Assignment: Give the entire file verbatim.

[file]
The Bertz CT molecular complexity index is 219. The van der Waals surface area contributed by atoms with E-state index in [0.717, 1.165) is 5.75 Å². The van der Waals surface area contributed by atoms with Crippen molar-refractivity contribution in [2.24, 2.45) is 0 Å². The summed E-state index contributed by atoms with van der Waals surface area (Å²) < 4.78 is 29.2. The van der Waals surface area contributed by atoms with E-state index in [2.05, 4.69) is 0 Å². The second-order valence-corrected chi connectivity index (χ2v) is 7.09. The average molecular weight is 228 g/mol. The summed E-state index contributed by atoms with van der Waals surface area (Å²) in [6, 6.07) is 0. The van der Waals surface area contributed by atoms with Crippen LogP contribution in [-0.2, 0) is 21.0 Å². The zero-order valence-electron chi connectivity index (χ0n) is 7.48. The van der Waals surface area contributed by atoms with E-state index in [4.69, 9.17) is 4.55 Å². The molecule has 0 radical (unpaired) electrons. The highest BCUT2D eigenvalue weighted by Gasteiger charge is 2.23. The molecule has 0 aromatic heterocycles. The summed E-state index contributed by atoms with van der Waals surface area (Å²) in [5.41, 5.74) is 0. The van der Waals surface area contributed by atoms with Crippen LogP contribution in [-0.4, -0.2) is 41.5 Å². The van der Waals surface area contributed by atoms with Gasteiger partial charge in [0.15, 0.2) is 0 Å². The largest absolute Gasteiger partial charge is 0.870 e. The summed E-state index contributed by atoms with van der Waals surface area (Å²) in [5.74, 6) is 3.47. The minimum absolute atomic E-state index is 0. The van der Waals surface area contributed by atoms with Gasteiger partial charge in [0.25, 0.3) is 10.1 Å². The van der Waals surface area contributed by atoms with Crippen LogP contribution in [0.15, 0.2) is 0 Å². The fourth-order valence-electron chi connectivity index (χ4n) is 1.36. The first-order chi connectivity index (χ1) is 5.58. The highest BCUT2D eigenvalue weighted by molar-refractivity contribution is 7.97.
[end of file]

The Bertz CT molecular complexity index is 219. The van der Waals surface area contributed by atoms with E-state index in [0.717, 1.165) is 5.75 Å². The van der Waals surface area contributed by atoms with Crippen molar-refractivity contribution in [2.24, 2.45) is 0 Å². The summed E-state index contributed by atoms with van der Waals surface area (Å²) < 4.78 is 29.2. The van der Waals surface area contributed by atoms with E-state index in [2.05, 4.69) is 0 Å². The second-order valence-corrected chi connectivity index (χ2v) is 7.09. The average molecular weight is 228 g/mol. The summed E-state index contributed by atoms with van der Waals surface area (Å²) in [6, 6.07) is 0. The van der Waals surface area contributed by atoms with Crippen LogP contribution in [-0.2, 0) is 21.0 Å². The zero-order valence-electron chi connectivity index (χ0n) is 7.48. The van der Waals surface area contributed by atoms with E-state index in [4.69, 9.17) is 4.55 Å². The molecule has 0 radical (unpaired) electrons. The highest BCUT2D eigenvalue weighted by Gasteiger charge is 2.23. The molecule has 0 aromatic heterocycles. The summed E-state index contributed by atoms with van der Waals surface area (Å²) in [5.41, 5.74) is 0. The van der Waals surface area contributed by atoms with Crippen LogP contribution in [-0.4, -0.2) is 41.5 Å². The van der Waals surface area contributed by atoms with Gasteiger partial charge in [0.15, 0.2) is 0 Å². The largest absolute Gasteiger partial charge is 0.870 e. The summed E-state index contributed by atoms with van der Waals surface area (Å²) in [5.74, 6) is 3.47. The minimum absolute atomic E-state index is 0. The van der Waals surface area contributed by atoms with Gasteiger partial charge in [0.25, 0.3) is 10.1 Å². The van der Waals surface area contributed by atoms with Crippen LogP contribution in [0.15, 0.2) is 0 Å². The fourth-order valence-electron chi connectivity index (χ4n) is 1.36. The first-order chi connectivity index (χ1) is 5.58. The highest BCUT2D eigenvalue weighted by molar-refractivity contribution is 7.97.